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Dance Hall Days
French posters from Chéret to Toulouse-Lautrec
27 June – 18 October 1998

introduction | art with a message


Henri de Toulouse–Lautrec 'La revue blanche [The white revue] [Poster: La revue blanche]' 1895 colour lithographic poster Collection of the National Gallery of Australia

Henri de Toulouse–Lautrec 'La revue blanche [The white revue] [Poster: La revue blanche]' 1895 colour lithographic poster Collection of the National Gallery of Australia enlarge

Poster art was not simply advertising, it was also art with a message. The artist Théophile Steinlen, for example, was inspired by the social realism of author Emile Zola, and he allied himself and his art with the downtrodden. Zola's influential novel, L'Assommoir  - which told the story of city life, poverty, and the decline into alcoholism and prostitution - was adapted for the stage in 1900. Steinlen designed a poster for this production, showing the figures of the protagonists, Gervaise and Coupeau.

Steinlen's massive masterpiece of poster-making, La rue: Affiches Charles Verneau (The street: Charles Verneau Posters) 1896, also addresses the theme of city life, not on the grand boulevards but in a backstreet of Montmartre. La rue explores the diversity of the capital's populace, depicting a variety social types. In this he follows in the footsteps of the great writer Balzac and caricaturist Daumier, both prominent in France earlier in the century.

As posters became bolder and more dramatic, there was a concurrent realisation that they could convey political messages to great effect. The socialist and activist Marguerite Durand commissioned Clémentine-Hélène Dufau to design a poster for the influential feminist journal La fronde (The sling), published in Paris from 1897. In her poster Dufau depicts women of means and education standing next to their less fortunate counterparts; one points in the direction of the Sorbonne, making the point that education offers a means of improvement.

public
As more artists became involved in poster-making, this medium of mass communication began to treat more personal subjects. Pierre Bonnard strove to make his art relevant to his times and was keen for it to have practical application. He belonged to the Nabis, an avant-garde brotherhood who wanted to extend their ideas on art to all facets of life, valuing the decorative arts, and print and postermaking as well as painting. According to Bonnard, artists of his generation `always sought to link art with life'. Bonnard was drawn to postermaking, and it was towards the end of March 1891 that his first poster, France-Champagne was pasted up in the streets of Paris. The impact was immediate and its success helped to propel Bonnard to prominence in the art world.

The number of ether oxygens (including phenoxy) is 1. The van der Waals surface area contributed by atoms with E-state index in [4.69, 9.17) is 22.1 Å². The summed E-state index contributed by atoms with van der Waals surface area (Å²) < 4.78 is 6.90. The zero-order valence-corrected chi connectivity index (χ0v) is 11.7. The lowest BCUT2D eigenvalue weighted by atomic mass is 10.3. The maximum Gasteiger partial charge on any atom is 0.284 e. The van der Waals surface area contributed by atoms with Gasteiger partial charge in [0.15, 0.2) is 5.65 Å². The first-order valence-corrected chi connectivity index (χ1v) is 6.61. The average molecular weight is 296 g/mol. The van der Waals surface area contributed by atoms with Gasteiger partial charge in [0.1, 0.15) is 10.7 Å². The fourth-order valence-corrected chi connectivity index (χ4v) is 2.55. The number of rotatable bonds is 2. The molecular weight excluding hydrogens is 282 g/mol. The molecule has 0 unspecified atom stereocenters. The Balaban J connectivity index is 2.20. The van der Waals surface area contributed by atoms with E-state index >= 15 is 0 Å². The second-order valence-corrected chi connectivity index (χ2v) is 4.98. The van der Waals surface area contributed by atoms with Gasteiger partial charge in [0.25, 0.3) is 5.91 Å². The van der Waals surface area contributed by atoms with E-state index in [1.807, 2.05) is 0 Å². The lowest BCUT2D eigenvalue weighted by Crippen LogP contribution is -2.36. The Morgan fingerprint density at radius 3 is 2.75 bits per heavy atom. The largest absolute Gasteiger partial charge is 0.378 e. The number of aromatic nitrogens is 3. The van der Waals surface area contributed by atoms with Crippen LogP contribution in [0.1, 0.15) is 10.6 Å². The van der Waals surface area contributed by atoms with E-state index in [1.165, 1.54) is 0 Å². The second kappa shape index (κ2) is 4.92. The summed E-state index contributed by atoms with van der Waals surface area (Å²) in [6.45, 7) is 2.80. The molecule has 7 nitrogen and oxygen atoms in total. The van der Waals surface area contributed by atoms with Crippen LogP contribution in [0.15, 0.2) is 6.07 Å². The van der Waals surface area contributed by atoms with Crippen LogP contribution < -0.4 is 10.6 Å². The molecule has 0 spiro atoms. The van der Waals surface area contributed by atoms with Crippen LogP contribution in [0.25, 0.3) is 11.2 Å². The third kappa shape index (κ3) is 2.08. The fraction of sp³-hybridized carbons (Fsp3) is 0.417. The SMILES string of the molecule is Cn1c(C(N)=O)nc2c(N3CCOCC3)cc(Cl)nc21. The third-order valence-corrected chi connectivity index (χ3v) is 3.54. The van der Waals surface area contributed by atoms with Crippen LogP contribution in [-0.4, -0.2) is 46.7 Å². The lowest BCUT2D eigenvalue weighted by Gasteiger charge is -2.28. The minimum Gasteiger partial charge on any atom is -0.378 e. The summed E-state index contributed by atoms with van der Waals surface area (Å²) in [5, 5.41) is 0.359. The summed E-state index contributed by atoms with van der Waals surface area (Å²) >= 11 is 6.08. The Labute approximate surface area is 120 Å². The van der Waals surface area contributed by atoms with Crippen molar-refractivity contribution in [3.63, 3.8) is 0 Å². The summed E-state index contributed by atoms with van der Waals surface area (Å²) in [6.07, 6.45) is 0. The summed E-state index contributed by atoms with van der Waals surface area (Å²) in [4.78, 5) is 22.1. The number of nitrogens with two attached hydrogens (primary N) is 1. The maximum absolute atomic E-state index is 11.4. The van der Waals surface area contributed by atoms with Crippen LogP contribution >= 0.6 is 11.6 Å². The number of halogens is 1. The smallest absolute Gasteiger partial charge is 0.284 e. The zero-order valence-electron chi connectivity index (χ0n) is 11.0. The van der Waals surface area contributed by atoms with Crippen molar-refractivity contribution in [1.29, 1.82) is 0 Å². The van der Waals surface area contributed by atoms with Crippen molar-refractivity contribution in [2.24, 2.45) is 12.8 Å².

Bonnard and the other Nabis had particularly close ties with a French journal, La revue blanche. The driving force behind the publication was Thadée Natanson, a young intellectual who sought to become a figure of consequence in the French art world. In 1984 Bonnard was commissioned by Natanson to design a poster to advertise La revue blanche. The resulting poster featured Misia Natanson, a gifted pianist who was also the wife of Thadée. In this work, Bonnard continued his radical experiments in poster design: this intimate portrait of a vivacious woman combines a masterful use of caricature - a genre then undergoing a revival - with dramatic flattened space and sombre colouring.

La passagère du 54 — Promenade en yacht  (The passenger in cabin 54 — On a cruise)

Henri de Toulouse–Lautrec 'La Passagère du 54 - Promenade en yacht [Passenger from (cabin) 54 - On a cruise] [Poster: La Passagere du 54 ou Promenade en Yacht [The passenger of cabin 54 - On a cruise]]' 1896 National Gallery of Australia  Purchased with the assistance of Orde Poynton Esq. CMG 1992 enlarge

Bonnard's poster France-Champagne is generally credited as the catalyst for Henri de Toulouse-Lautrec's embrace of postermaking. Toulouse-Lautrec was a superb draughtsman who came to value postermaking and printmaking on a par with painting. He revelled in his subjects - the dance halls, bars, theatres racetracks and brothels - and executed his posters with an acute and penetrating observation that rivalled painted portraits of the day.

One of Toulouse-Lautrec's favourite subjects was the dancer Jane Avril, who made her name at the Moulin Rouge, a dance hall frequented by the artist. Avril appears in a large poster of 1893, performing at the café-concert known as the Jardin de Paris (Garden of Paris). Her `serpentine' movements and high kicking can-can were well suited to Lautrec's sinuous lines. Her morbid character also appealed to the artist's dark disposition.

Toulouse-Lautrec did not simply depict the night life and low life of Paris. Passenger from cabin no. 54, for example, is quite personal in tone. It is based on the artist's reminiscences of a voyage he made from Le Havre to Lisbon during which he was so enamoured of another passenger that he failed to disembark at his destination. This poster reveals the artist's debt to Japanese art, as evidenced by his use of strong lines, flat colours, beautiful patterning and a cropped composition. It is also indicative of the subtle colour that could be achieved in lithographic postermaking using spatter lithography - a technique whereby a midtonal range was created with a series of tiny dots.

A poster such as Passenger from cabin no. 54 indicates just how far the poster had progressed as an art form in just a few decades. Once destined only for the street, posters became sought-after for the home, as artists of the calibre of Toulouse-Lautrec brought the qualities of great intimacy to an art of the mass media.

 

Jane Kinsman
Senior Curator, International Prints, Drawings and Illustrated Books
National Gallery of Australia